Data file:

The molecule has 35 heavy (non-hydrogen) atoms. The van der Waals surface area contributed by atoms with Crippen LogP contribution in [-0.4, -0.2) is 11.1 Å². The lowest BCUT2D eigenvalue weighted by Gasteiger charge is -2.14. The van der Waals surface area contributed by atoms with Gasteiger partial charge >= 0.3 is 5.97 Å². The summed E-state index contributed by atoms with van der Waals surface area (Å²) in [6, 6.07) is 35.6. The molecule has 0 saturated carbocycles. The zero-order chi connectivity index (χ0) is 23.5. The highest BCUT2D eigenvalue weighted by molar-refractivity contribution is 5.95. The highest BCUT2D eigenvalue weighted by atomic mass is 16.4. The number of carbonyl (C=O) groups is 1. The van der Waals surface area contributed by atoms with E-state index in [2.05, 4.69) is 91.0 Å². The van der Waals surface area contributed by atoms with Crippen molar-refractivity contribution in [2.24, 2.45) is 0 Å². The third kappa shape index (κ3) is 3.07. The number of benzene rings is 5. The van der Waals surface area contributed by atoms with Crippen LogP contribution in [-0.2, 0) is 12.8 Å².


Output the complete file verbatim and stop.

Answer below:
The molecule has 35 heavy (non-hydrogen) atoms. The van der Waals surface area contributed by atoms with Crippen LogP contribution in [-0.4, -0.2) is 11.1 Å². The lowest BCUT2D eigenvalue weighted by Gasteiger charge is -2.14. The van der Waals surface area contributed by atoms with Gasteiger partial charge >= 0.3 is 5.97 Å². The summed E-state index contributed by atoms with van der Waals surface area (Å²) in [6, 6.07) is 35.6. The molecule has 0 saturated carbocycles. The zero-order chi connectivity index (χ0) is 23.5. The highest BCUT2D eigenvalue weighted by molar-refractivity contribution is 5.95. The highest BCUT2D eigenvalue weighted by atomic mass is 16.4. The number of carbonyl (C=O) groups is 1. The van der Waals surface area contributed by atoms with E-state index in [2.05, 4.69) is 91.0 Å². The van der Waals surface area contributed by atoms with Crippen molar-refractivity contribution in [2.24, 2.45) is 0 Å². The third kappa shape index (κ3) is 3.07. The number of benzene rings is 5. The van der Waals surface area contributed by atoms with Crippen LogP contribution in [-0.2, 0) is 12.8 Å².